Can’t say I’m surprised. C-segment is peak hatchback/sedan, everything off the peak is going to continue to suffer.

    • 0 avatar

      There’s a reason for that. Modern compacts have enough rear-seat legroom, while most modern mid-size and full-size sedans lack adequate headroom – you have to switch to a crossover to get that. So any sedan bigger than a compact (except a few legacy models like the Chrysler 300) is a waste of parking space, fuel, and money.

  • avatar

    Hate to see it go. Had more than a few as rentals and liked it enough to put it on my serious list of eventual replacements a few years ago for my 2004 Lancer Ralliart Sportback. Loved the thought of a small, manual trans hatch for a DD. That is until I adopted my daughter and started attending dog shows with her. So, I bought the Fiesta’s slightly bigger (and taller) cousin, a ’14 Escape S. Not as much fun to drive.

    Maybe my desire for the Fiesta came from the fact that an uncle of mine in Germany had a Gen 1 Fiesta and I cherished that man dearly. Isn’t it funny how many of us associate cars more with the people that drove/drive them than perhaps the car itself?

    So, maybe a cheap Fiesta will be an easy buy a few years from now when the kiddo is looking for her first car.

  • avatar

    Does Ford break down the sales of sedans and hatchbacks? I ask, because it seems to me, at least in anecdotal observations, that the sedan is more common in the US vs the hatch. If that’s the case, given that the hatch seems to be the overwhelming choice in other markets, it makes sense to simplify and drop the sedan from the global portfolio. And doing that means that it makes no sense to sell the lower volume hatch here.

    Canada is interesting, because I have inferred that hatches and wagons make up a larger % of sales there. Perhaps there is a small possibility they continue to get the Fiesta.

  • avatar

    ” a subcompact crossover hastily dragged to America from overseas markets”

    and your reason for asserting it’s being “hastily dragged” here is…


  • avatar

    Hastily. Ha! The Ecosport has been around in it’s current form since 2013. If 5 years is hasty, maybe that was one of the reasons Mark Fields got fired.

  • avatar

    Hope this has some positive impact on ST resale value.

    I won’t hold my breath though.

  • avatar

    I find it worthwhile to visit the GB Ford website. Summary is the Fiesta is offered as 11 models, 3 engines (diesel, NA and turbo), 6 speed and auto transmissions and your choice of 7 colors with upper level trims sporting leather interiors and what looks like well bolstered sports seats.

    To top it off the country of origin is Germany (at least until Brexit kicks in).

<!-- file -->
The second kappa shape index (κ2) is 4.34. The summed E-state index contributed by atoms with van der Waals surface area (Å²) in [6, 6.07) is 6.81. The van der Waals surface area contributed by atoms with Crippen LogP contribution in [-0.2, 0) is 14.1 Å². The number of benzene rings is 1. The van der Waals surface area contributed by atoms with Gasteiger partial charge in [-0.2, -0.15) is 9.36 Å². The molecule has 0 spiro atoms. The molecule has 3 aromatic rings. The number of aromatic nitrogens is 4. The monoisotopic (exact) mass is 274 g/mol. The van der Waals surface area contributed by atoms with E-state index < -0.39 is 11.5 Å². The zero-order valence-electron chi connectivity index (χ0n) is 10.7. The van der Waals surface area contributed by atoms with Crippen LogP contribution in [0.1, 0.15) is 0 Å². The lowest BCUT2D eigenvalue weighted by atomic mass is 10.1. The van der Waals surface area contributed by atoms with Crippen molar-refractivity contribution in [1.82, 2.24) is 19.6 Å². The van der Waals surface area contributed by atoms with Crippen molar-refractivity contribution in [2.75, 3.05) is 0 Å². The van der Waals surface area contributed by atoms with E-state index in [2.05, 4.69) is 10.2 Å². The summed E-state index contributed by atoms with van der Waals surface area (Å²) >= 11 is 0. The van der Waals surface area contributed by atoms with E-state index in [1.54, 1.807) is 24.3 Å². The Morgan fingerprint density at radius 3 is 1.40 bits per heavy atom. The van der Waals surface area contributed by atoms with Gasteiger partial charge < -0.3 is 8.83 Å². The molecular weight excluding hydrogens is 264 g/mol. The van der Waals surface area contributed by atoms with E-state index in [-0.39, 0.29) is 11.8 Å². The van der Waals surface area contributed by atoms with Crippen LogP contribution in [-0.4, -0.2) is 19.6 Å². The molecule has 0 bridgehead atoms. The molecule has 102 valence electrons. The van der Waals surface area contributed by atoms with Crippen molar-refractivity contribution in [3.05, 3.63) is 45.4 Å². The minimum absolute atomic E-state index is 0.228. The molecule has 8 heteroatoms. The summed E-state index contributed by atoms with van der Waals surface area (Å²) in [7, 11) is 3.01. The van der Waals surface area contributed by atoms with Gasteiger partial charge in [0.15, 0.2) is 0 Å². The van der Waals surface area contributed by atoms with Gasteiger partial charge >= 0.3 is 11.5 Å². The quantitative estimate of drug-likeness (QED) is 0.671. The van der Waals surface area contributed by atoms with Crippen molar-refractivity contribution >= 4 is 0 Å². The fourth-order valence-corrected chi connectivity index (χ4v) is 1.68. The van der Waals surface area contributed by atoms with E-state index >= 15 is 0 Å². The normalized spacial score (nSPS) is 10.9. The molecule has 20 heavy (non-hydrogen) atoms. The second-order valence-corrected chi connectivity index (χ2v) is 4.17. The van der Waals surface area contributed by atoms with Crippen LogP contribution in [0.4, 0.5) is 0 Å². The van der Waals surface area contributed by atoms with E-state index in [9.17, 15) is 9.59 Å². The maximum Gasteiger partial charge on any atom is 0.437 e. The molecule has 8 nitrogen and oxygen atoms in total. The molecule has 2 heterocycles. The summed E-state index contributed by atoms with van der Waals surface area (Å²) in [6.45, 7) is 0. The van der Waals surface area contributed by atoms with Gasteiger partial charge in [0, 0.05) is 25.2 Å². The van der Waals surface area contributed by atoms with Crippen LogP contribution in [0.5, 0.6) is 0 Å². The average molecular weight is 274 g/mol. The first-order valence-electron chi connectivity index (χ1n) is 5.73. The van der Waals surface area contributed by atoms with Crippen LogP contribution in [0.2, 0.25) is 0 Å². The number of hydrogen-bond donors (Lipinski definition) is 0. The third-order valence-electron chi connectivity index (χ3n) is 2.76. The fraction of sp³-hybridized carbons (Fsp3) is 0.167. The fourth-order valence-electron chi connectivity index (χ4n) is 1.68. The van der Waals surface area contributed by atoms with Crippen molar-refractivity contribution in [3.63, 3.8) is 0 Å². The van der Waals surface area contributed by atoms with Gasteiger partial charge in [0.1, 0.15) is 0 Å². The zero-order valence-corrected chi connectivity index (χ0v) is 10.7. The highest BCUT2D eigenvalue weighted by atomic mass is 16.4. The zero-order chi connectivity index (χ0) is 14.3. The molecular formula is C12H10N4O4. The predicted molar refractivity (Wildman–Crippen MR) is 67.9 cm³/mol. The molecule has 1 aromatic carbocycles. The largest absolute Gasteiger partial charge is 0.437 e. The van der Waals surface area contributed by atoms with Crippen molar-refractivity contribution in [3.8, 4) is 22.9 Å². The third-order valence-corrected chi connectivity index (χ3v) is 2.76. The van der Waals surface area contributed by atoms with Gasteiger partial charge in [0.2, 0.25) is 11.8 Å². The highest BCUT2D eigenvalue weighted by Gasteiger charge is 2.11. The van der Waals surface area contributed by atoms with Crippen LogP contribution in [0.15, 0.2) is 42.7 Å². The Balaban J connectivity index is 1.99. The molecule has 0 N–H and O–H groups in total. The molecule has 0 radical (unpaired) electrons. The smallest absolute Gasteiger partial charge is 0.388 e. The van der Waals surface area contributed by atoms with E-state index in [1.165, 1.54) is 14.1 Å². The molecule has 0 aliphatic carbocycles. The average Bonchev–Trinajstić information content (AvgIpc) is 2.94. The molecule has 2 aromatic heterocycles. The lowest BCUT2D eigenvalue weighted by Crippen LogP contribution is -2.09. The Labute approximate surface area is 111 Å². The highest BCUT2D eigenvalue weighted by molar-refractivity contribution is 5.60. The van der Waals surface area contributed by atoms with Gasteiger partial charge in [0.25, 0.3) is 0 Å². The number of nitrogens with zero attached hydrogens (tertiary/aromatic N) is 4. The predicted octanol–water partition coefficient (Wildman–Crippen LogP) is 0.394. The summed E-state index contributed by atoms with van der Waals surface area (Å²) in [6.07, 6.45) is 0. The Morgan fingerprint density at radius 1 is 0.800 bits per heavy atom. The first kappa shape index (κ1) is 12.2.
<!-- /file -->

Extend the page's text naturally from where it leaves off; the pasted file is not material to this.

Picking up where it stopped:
The diesel and turbo appear to offer decent performance and handling. My experience with this class of car in Europe (Ford, Skoda, Fiat) is that with the stick and diesel or turbo engine they are not bad at all. I don’t understand why US distribution networks will not bring in a decently equipped and trimmed subcompact unless it has MSRP $35K or more.

    • 0 avatar

      Because the ‘hot hatch’ is the only market for well equipped sub-compacts in the US.

      For the MSRP of a Titanium trim Fiesta, you could get a compact like the Civic, Jetta, or Cruze…possibly even a Ford Focus, all of which are larger, and more comfortable, and get you similar fuel efficiency.

      It’s a matter of “most car for the money”.

  • avatar

    I’m surprised that demand is drying up in Latin America, unless the market as a whole is on the decline. The Fiesta seems to be the right size for that market. It looks like Ford isn’t going to push them in SE Asia either, which is odd, because the Fiesta was a fairly popular car in Thailand and Indonesia (like most B-segment cars).

    • 0 avatar

      Ka is a lower-cost B-segment car and may be taking some Fiesta sales.

    • 0 avatar

      The sixth-generation Fiesta didn’t do very well in Latin America, so Ford will do what everyone does when a good (as in, not third-world garbage) car doesn’t sell: facelift it to make it look like the European model so people are fooled into thinking it’s a new car, and cut corners everywhere until the car is a piece of garbage. Sadly, people in South America only look at the price and cheap features like touchscreens to make people think they bought a nice car and forget about the cheap plastics, horrible build quality and poor structural integrity that makes the car a deathtrap. Too bad because the Fiesta was one of the few decent cars you could buy in South America.

  • avatar

    This is too bad. Everything else being equal, I like this size car, and it’s a good handler – far from the subcompact rattletraps of my youth. Of course, with traffic these days largely consisting of 3-ton killing machines, everything is definitely not equal. I hope Ford at least maintains prints for whatever is needed to bring the future EU vehicle to US spec; next time gas prices spike we’re sure to be looking for cars like this again.